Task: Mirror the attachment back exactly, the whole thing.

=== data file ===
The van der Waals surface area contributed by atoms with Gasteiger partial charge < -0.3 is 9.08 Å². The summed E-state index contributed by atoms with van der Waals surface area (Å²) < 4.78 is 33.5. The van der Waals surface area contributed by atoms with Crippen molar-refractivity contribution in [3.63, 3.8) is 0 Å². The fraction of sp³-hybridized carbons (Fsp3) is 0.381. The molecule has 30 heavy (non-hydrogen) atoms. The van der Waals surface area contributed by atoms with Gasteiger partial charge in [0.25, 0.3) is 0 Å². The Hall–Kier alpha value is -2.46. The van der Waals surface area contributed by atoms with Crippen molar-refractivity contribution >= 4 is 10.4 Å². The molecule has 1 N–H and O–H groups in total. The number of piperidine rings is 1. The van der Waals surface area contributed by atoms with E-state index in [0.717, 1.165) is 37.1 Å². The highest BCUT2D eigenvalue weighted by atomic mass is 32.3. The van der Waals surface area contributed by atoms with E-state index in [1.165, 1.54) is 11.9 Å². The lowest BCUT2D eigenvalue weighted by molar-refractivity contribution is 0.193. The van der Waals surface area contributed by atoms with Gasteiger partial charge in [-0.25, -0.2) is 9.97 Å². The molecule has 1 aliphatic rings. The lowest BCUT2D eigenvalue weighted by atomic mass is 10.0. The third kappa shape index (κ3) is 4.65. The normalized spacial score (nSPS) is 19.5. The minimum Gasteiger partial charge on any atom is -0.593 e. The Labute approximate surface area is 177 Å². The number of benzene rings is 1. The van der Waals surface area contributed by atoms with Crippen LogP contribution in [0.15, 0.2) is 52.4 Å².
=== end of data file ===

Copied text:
The van der Waals surface area contributed by atoms with Gasteiger partial charge < -0.3 is 9.08 Å². The summed E-state index contributed by atoms with van der Waals surface area (Å²) < 4.78 is 33.5. The van der Waals surface area contributed by atoms with Crippen molar-refractivity contribution in [3.63, 3.8) is 0 Å². The fraction of sp³-hybridized carbons (Fsp3) is 0.381. The molecule has 30 heavy (non-hydrogen) atoms. The van der Waals surface area contributed by atoms with Gasteiger partial charge in [0.25, 0.3) is 0 Å². The Hall–Kier alpha value is -2.46. The van der Waals surface area contributed by atoms with Crippen molar-refractivity contribution >= 4 is 10.4 Å². The molecule has 1 N–H and O–H groups in total. The number of piperidine rings is 1. The van der Waals surface area contributed by atoms with E-state index in [0.717, 1.165) is 37.1 Å². The highest BCUT2D eigenvalue weighted by atomic mass is 32.3. The van der Waals surface area contributed by atoms with E-state index in [1.165, 1.54) is 11.9 Å². The lowest BCUT2D eigenvalue weighted by molar-refractivity contribution is 0.193. The van der Waals surface area contributed by atoms with Gasteiger partial charge in [-0.25, -0.2) is 9.97 Å². The molecule has 1 aliphatic rings. The lowest BCUT2D eigenvalue weighted by atomic mass is 10.0. The third kappa shape index (κ3) is 4.65. The normalized spacial score (nSPS) is 19.5. The minimum Gasteiger partial charge on any atom is -0.593 e. The Labute approximate surface area is 177 Å². The number of benzene rings is 1. The van der Waals surface area contributed by atoms with Crippen LogP contribution in [0.15, 0.2) is 52.4 Å².